Jones says amnesty for illegal immigrants is not the answer
By Andrew Bell
Published in News on April 6, 2006 1:50 PM
U.S. Rep. Walter Jones thinks someone needs to do something about the nearly 10,000 immigrants who illegally cross the border into the United States each week.
And he says, in North Carolina, the first step in dealing with the influx of illegal immigrants is an immigration court -- and he has taken his fight for that court to Washington.
Jones joined other congressional representatives of North Carolina recently at a press conference in Washington, D.C., to speak out against a U.S. Department of Justice decision to deny North Carolina an immigration court.
Currently, immigration issues in North Carolina are referred to an immigration court in Atlanta. Jones said that distance dilutes the court's authority.
"The number of cases are increasing at an alarming rate. If you tell them to go to court in Atlanta, they just won't go or they'll disappear," Jones said.
In January, President Bush said in his State of the Union address that the country should implement a guest worker program for illegal immigrants. Since then, immigration has become the hottest issue on Capitol Hill, with the U.S. Senate expected to test vote today on a couple measures to regulate the illegal immigration flow and to deal with the millions of illegal immigrants already here.
Jones joined has more than 70 other members of the House in a joint letter to Senate Judiciary Committee Chairman Arlen Specter, R-Pa., outlining what they believe to be the principles of immigration reform and their disagreement with Senate proposals that would offer amnesty to illegal immigrants.
Jones said he believes there is a lot of frustration in the 3rd Congressional District, which includes parts of Wayne and Duplin counties, in the state and across the nation concerning immigration policies. He said the nation is not doing enough to enforce the laws. North Carolina has the eighth largest illegal alien population in the country, and states with smaller illegal immigrant populations have immigration courts.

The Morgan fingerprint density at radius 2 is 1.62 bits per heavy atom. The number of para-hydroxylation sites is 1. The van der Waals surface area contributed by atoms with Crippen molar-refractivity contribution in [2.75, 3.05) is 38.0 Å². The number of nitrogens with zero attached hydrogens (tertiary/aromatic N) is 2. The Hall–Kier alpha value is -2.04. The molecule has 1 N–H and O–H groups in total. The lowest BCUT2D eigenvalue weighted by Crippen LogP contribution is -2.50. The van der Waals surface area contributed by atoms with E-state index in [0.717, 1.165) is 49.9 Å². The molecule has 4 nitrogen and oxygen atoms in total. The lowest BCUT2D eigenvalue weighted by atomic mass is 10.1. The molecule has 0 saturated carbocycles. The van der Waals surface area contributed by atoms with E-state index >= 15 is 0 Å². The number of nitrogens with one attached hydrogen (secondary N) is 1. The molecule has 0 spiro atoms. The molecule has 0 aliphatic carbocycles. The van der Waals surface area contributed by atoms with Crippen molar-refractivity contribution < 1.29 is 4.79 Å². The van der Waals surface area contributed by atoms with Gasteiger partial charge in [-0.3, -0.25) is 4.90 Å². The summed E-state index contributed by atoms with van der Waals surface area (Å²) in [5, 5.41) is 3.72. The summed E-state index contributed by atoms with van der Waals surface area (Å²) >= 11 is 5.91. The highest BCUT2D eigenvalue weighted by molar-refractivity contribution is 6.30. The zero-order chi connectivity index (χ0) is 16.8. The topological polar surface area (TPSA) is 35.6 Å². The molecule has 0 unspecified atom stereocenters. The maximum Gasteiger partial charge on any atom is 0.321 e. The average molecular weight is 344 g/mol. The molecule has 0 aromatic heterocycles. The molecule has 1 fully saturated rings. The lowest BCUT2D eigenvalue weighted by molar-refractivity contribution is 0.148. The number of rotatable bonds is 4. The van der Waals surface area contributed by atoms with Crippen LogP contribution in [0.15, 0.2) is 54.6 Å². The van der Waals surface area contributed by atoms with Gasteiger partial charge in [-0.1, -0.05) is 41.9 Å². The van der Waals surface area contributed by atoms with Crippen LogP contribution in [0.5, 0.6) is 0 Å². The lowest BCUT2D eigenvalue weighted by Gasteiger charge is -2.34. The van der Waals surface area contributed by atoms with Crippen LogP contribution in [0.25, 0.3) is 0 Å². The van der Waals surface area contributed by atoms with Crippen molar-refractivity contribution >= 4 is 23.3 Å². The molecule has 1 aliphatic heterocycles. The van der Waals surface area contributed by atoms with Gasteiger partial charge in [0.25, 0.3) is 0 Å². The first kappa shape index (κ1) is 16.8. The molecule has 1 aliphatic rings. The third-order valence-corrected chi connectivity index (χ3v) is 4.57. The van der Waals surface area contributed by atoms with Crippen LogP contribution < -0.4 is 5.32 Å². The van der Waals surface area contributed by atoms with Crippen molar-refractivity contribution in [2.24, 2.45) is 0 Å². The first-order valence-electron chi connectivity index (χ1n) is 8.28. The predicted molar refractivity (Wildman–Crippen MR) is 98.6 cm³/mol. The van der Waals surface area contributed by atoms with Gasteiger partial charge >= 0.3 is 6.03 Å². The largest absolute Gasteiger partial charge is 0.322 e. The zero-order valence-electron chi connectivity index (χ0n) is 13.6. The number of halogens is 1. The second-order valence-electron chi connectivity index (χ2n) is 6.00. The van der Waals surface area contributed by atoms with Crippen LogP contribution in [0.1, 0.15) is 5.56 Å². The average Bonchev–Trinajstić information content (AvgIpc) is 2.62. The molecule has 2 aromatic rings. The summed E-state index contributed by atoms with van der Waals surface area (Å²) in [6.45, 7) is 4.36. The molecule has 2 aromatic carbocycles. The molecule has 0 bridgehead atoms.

But for Jones the issue is not just about courts and amnesty. This is an issue of the rule of law.
"If you have 300 to 350,000 illegal immigrants in the state and divide that by 100 for the counties, then each county has a problem. This is all about truth and honesty. The Constitution of America must be respected. If not, then the state laws won't be respected. I see my country. We are losing our moral values," Jones said.
By allowing amnesty for illegal immigrants, Jones said the country would reward people who have broken the law. Instead, he said, the country should focus on limiting the amount of illegal immigrants entering the country each week through the construction of a fence using the latest technology.
"I think it sends the right message. We have to say, 'Listen, no more are we going to allow 8,000 to 10,000 illegal immigrants to come into our country each week,'" Jones said.
Eventually, Jones said he would like to see more of a military presence at the borders to support Border Patrol agents, but he understands that is not possible at this time.
"If we weren't in Iraq with 130,000 of our troops including the National Guard and Reserves, then that would be the right direction to take," Jones said.
Previously, Jones co-sponsored bills that would allow citizens to help defend the border as members of a lawful militia force and members of the armed forces to assist the Department of Homeland Security at the nation's borders.
Jones said the country is facing more than just a problem with the immigrants getting across the border. Some of those who are here are becoming serious problems for local law enforcement officers.
"What we are starting to see are gangs of illegals and that is something we didn't see 10 years ago," Jones said.
Through conversations with sheriffs and police chiefs throughout the state and nation, Jones said he has learned of the drugs and violence associated with these gangs.
Jones said he sees the number of illegal immigrants coming into the country each week as an invasion and he believes many people throughout North Carolina and the country share his beliefs and concerns.
He said he is not opposed to immigration, but is against illegal immigration and providing amnesty to those individuals.
"I support all of the immigrants that come to our country legally because diversity is what makes America what it is, but not the illegal immigrants," Jones said.
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